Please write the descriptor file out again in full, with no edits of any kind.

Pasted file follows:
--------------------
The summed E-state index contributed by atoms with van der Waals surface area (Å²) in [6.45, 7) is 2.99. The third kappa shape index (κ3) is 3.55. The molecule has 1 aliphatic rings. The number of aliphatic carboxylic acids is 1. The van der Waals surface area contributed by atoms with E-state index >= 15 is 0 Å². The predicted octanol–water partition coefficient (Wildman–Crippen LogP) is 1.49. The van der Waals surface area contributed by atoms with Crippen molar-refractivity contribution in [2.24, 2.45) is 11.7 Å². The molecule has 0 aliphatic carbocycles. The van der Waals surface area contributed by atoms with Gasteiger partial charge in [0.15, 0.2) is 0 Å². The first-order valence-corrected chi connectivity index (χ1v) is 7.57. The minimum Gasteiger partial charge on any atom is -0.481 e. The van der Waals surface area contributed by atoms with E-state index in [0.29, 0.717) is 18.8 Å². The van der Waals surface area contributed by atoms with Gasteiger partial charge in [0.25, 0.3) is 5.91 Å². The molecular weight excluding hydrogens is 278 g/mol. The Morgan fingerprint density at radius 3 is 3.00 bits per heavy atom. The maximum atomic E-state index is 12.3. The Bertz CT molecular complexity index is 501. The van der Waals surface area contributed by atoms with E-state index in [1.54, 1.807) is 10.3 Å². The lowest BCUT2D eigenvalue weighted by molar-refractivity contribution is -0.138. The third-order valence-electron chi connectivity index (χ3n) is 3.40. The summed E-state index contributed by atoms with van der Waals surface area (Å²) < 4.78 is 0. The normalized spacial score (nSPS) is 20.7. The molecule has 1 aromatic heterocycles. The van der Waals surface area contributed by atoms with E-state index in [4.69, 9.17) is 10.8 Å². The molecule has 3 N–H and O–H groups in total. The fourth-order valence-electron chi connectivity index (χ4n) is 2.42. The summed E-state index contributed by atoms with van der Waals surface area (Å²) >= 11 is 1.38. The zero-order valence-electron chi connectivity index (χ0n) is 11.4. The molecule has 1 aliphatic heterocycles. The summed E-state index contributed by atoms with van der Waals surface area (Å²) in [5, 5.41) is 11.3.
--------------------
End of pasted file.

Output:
The summed E-state index contributed by atoms with van der Waals surface area (Å²) in [6.45, 7) is 2.99. The third kappa shape index (κ3) is 3.55. The molecule has 1 aliphatic rings. The number of aliphatic carboxylic acids is 1. The van der Waals surface area contributed by atoms with E-state index >= 15 is 0 Å². The predicted octanol–water partition coefficient (Wildman–Crippen LogP) is 1.49. The van der Waals surface area contributed by atoms with Crippen molar-refractivity contribution in [2.24, 2.45) is 11.7 Å². The molecule has 0 aliphatic carbocycles. The van der Waals surface area contributed by atoms with Gasteiger partial charge in [0.15, 0.2) is 0 Å². The first-order valence-corrected chi connectivity index (χ1v) is 7.57. The minimum Gasteiger partial charge on any atom is -0.481 e. The van der Waals surface area contributed by atoms with E-state index in [0.29, 0.717) is 18.8 Å². The van der Waals surface area contributed by atoms with Gasteiger partial charge in [0.25, 0.3) is 5.91 Å². The molecular weight excluding hydrogens is 278 g/mol. The Morgan fingerprint density at radius 3 is 3.00 bits per heavy atom. The maximum atomic E-state index is 12.3. The Bertz CT molecular complexity index is 501. The van der Waals surface area contributed by atoms with E-state index in [1.54, 1.807) is 10.3 Å². The lowest BCUT2D eigenvalue weighted by molar-refractivity contribution is -0.138. The third-order valence-electron chi connectivity index (χ3n) is 3.40. The summed E-state index contributed by atoms with van der Waals surface area (Å²) < 4.78 is 0. The normalized spacial score (nSPS) is 20.7. The molecule has 1 aromatic heterocycles. The van der Waals surface area contributed by atoms with E-state index in [4.69, 9.17) is 10.8 Å². The molecule has 3 N–H and O–H groups in total. The fourth-order valence-electron chi connectivity index (χ4n) is 2.42. The summed E-state index contributed by atoms with van der Waals surface area (Å²) >= 11 is 1.38. The zero-order valence-electron chi connectivity index (χ0n) is 11.4. The molecule has 1 aliphatic heterocycles. The summed E-state index contributed by atoms with van der Waals surface area (Å²) in [5, 5.41) is 11.3.